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Weekly ICE Cotton: Ends Down On Weak Export Sales, WASDE Data

15 Jul 2019 7:57 am
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MUMBAI (Commoditiesontrol) – Cotton prices on the Intercontinental Exchange ended down led by disappointing weekly export sales in addition to the USDA’s World Agricultural Supply and Demand Report for 2019-20 which revised up its beginning and ending stock projections.

The most active December cotton contract ended down 1.7% to 62.68 cents per lb. Volumes in the December contract as on Friday stood at 13,240 compared with 10,851 a week ago. The March 2020 contract also ended down 1.7% to 63.74 cents per lb.

During the first two days of the week, prices were on a downtrend due to the conducive weather conditions in Texas and as the crop condition showed improvements.

Monday, USDA released the crop condition report which showed that the cotton crop as on July 7 stood at 54% good/excellent, up 2% from last week and 13% higher on year. It is also 5% higher than the 10-year average. Texas and Georgia were the major growing states that showing improved conditions at 48% (up 4% on week) and 60% (up 2% on week) respectively.

Prices inched up briefly ahead of the weekly export sales and the WASDE report on Thursday amid expectations that the numbers would be healthy.

Production estimates were largely seen in the range of 21.5 million bales to 22.3 million bales compared with 22.0 million bales estimated in June. A Bloomberg survey had pegged US cotton output at 21.86 million bales, while US ending stocks are pegged slightly higher at 6.53 million bales compared with 6.40 million bales estimated in June.

However, the latest WASDE report merely revised its beginning and ending stock projections higher from the June report. Beginning stocks were revised higher by 350,000 bales on lower domestic consumption and exports in 2018-19. Domestic consumption was seen declining by 100,000 bales while exports were seen lower by 250,000 bales.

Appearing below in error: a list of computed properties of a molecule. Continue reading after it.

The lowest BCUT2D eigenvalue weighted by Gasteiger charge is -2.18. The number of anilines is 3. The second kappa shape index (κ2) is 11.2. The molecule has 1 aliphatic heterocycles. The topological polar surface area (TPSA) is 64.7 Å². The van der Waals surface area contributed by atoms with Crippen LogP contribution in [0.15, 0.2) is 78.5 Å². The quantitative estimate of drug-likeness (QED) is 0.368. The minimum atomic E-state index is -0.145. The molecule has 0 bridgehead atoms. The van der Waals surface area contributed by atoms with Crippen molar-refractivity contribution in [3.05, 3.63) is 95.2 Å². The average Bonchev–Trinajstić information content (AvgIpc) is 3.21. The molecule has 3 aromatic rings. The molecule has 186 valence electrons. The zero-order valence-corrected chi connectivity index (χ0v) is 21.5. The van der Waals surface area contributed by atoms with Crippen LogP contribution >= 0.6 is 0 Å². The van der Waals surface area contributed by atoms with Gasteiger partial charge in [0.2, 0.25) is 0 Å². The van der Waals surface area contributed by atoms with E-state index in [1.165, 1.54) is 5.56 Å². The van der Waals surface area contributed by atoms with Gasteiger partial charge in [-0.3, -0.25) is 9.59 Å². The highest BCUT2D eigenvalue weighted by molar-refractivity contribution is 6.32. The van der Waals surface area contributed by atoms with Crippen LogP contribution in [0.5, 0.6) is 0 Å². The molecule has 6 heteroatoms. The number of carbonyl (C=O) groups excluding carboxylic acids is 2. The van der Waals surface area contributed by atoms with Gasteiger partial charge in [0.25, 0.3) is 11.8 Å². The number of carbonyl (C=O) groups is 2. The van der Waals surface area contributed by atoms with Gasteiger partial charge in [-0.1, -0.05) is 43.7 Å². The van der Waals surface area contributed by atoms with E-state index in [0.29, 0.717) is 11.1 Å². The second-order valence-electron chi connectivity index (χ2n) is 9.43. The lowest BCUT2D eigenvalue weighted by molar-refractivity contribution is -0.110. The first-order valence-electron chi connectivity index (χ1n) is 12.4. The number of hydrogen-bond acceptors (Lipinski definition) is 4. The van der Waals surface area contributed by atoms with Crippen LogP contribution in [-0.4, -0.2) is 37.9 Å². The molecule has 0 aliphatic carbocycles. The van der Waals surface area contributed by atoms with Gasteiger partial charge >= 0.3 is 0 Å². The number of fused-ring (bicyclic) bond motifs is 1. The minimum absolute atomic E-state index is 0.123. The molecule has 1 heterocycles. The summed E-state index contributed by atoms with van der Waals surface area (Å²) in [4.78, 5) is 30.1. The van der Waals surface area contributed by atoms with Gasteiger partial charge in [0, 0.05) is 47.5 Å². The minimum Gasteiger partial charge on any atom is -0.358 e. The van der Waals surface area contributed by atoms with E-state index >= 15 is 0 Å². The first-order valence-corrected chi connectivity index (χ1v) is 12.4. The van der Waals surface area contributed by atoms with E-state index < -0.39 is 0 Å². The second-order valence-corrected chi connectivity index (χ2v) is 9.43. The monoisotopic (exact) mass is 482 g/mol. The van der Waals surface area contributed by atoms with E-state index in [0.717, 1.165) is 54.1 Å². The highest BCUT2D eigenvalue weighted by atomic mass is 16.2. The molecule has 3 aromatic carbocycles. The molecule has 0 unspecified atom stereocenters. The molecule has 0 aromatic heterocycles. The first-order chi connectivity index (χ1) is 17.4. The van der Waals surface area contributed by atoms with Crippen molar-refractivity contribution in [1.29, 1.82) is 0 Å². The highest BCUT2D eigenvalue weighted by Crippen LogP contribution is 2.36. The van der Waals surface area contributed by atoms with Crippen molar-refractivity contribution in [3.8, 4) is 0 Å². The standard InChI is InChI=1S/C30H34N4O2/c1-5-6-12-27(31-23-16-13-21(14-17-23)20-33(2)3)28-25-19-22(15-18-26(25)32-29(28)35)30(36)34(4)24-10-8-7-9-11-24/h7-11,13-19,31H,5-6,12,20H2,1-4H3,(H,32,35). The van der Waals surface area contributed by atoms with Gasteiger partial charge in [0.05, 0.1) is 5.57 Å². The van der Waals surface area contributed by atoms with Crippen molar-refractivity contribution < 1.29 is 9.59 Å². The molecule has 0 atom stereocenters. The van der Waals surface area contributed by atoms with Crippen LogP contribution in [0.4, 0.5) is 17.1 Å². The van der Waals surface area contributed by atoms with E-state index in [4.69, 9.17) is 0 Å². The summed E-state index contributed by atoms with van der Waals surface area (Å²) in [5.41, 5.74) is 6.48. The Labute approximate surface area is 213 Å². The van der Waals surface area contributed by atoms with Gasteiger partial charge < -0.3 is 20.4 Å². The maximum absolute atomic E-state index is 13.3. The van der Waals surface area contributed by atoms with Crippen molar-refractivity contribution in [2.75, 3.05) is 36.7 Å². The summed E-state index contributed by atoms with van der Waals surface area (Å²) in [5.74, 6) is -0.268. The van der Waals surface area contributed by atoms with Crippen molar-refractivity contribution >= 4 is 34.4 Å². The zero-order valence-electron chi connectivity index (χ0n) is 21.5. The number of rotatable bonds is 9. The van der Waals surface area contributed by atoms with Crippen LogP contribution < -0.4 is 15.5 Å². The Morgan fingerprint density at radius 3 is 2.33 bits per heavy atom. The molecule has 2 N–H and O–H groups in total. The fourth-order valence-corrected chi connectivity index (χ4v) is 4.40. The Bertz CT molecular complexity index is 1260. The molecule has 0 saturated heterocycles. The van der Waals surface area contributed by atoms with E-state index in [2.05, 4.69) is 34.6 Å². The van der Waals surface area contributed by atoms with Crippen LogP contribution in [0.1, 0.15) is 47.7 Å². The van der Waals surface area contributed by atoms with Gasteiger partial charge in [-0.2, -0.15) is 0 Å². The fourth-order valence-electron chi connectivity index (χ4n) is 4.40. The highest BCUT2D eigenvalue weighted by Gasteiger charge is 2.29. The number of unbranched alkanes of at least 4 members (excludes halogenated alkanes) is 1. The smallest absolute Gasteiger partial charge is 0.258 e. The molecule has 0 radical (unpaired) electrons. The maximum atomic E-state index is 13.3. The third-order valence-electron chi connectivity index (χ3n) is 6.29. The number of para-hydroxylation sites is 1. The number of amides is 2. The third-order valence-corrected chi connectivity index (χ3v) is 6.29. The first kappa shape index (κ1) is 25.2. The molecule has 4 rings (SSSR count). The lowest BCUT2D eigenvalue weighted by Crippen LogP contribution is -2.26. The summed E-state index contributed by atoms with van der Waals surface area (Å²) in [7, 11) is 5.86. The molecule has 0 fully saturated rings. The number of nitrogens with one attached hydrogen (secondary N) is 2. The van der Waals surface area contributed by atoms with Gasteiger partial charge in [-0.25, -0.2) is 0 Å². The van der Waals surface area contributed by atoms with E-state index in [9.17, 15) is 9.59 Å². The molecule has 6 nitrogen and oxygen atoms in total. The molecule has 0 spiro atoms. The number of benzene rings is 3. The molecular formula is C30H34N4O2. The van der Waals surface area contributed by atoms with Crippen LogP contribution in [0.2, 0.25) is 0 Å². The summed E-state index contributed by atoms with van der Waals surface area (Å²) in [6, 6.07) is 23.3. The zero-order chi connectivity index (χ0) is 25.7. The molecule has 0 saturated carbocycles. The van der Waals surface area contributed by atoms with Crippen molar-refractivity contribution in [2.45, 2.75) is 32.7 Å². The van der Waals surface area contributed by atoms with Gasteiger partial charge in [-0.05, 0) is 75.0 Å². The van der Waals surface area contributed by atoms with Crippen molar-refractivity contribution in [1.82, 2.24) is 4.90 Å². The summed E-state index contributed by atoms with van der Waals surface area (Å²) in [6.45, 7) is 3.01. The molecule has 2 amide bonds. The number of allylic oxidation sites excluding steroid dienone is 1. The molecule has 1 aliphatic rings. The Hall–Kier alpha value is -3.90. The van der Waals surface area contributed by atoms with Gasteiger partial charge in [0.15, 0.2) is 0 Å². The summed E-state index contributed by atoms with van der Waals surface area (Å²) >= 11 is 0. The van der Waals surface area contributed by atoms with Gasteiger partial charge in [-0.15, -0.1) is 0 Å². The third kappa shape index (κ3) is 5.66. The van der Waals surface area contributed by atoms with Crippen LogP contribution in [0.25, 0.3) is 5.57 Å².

“With only 3.1 million bales of domestic use, exports will need to be strong to prevent a major accumulation of stocks…If shipments end up being weaker than forecast, further build-up in supply in the world’s largest exporter could weigh on prices globally,” said a report by Cotton Incorporated.

Ending stocks for the year were pegged higher by 300,000 bales to 6.7 million, or 33% of use.

“In 2019-20, world consumption is seen lower as reductions for Bangladesh and China more than offset mill-use gains for India, Turkmenistan, and Vietnam. World production is nearly 500,000 bales higher this month in both 2018-19 and 2019-20, largely due to increases in India’s crop,” the report said.

Meanwhile, the weekly export sales also reported dismal numbers adding to the fall in prices.

US export sales for the week to July 4 showed net sales for 2018-19 fell 62% on week. China reported reductions worth 10,000 RB. For 2019-20, net sales stood at 38,400 RB. Exports of 333,200 RB were down 2% on week and down 1% from the prior 4-week average. Net sales of Pima cotton totalled 700 RB compared with 2,500 RB a week ago. Exports of 10,800 RB were down 34% on week and 40% from the prior 4-week average.

Meanwhile, prices received some support ahead of the onset of hurricane Barry which hit the coast of Louisiana today but as per the latest reports have now weakened to a tropical storm.

Data released by the US Commodities Futures Trading Commission data for the week to July 9 showed managed money traders added net short by 4,063 contracts taking their total net short positions to 41,727contracts. Open interest for the week stood at 241,738, up 13,127 on week.

This week, prices are likely to remain soft as the hurricane Barry seemed to have weakened and is unlikely to cause major damage to the crops.

Rains in India seemed to have improved, which could also soften prices.

India received above-normal rainfalls in the week to July 10 for the first time since the season began on June 1. The improved rainfall helped cut the rainfall deficit in the country to 14% compared with 28% deficit a week ago.

Traders will also eye for major developments between the US and China on a possible trade deal.

Last week, US President Donald Trump tweeted that China was “letting the US down” by not buying enough agricultural products.

“China is letting us down in that they have not been buying the agricultural products from our great Farmers that they said they would. Hopefully, they will start soon!” Trump tweeted.

The December contract is seen moving in the 62.37-63.22 cents range this week.

(Commoditiescontrol Bureau)

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